The recommended time to prune your peonies depends entirely on which of the two major varieties of peonies you are talking about. The pruning of herbaceous peonies is done in two stages at the opposite end of the growing season from tree peonies. Tree peonies are only trimmed once and are far more carefully managed than the wholesale cutting of the herbaceous variety.
Trimming Herbaceous Peonies
Herbaceous peonies are showy perennial flowers, growing back to full size from bulbs each year. The buds begin to appear in late April, early May and June, and can be harvested, refrigerated and opened later. This makes them an ideal flower for commercial harvesting for the florist industry. If you bloom them on the stalk in mid-summer, you’ll have a beautiful display of huge blossoms for two to three weeks. When the blooms die back, they leave behind a pod that can be harvested for seed. Whether you retrieve the seed pods or not, you should do your first trim at this time, removing about a foot of the stalk below the seed pod. Leave the foliage behind. It not only strengthens the bulb for over-wintering, but also leaves you with a lovely display of greenery.
Pruning Herbaceous Peonies
When the remaining peony foliage begins to change color and wilt in the autumn, it is time to prune the plant back. Herbaceous peonies should be cut back to ground level for the winter. Rake away all the plant cuttings from the plants and rake some dirt up over the cut stalks to protect it during the cold season.
Pruning Tree Peonies
Tree peonies produce a woody stem and root system that must be preserved in order for the plant to come back in the spring. Some gardeners advise you not to cut back peonies, allowing the leaves and stems to fall naturally. Cornell University Extension Service recommends that you never cut back tree peonies to the ground unless the plant is diseased. New buds are formed from old wood grown the previous year. If you cut away all the buds, you’ll have no flowers in the spring. Instead, clean up the fallen leaves and stems. Then come back in the late winter to early spring and thin out any new shoots from near the center of the remaining stems to reduce crowding. Tree peonies produce better if the stems are not too close together. If the peony is grafted onto another variety, remove any stems that spring from the old ungrafted root system.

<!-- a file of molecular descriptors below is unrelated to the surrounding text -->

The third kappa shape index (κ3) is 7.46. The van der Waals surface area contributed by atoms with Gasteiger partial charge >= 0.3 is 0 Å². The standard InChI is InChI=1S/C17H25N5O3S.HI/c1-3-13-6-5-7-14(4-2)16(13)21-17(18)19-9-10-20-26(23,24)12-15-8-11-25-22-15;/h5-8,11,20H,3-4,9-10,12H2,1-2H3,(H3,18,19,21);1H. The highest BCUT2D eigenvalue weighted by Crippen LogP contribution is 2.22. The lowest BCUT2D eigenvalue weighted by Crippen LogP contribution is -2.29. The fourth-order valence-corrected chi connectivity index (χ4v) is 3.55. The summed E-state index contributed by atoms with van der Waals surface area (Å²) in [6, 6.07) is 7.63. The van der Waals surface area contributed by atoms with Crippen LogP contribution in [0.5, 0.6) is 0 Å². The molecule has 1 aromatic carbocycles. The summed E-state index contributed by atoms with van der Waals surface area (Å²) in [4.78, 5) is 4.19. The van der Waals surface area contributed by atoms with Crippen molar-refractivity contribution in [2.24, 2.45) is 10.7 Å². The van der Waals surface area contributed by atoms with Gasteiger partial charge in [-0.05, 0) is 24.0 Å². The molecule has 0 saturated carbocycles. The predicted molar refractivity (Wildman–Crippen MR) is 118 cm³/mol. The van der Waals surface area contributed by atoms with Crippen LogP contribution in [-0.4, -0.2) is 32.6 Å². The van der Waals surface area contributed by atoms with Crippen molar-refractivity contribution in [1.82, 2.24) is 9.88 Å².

Cleaning up after grafting is critical to preventing diseases like boytritis, a fungal infestation to which both tree and herbaceous peonies are particularly vulnerable. Bag and remove the cuttings or burn them. Never use peony cuttings for compost. Leave the soil around the base of the plants bare for the winter. In spring, cover the soil around the plants with a thin layer of sharp sand to bury and prevent any fungus spores that may have been left behind from infecting the new crop of peonies..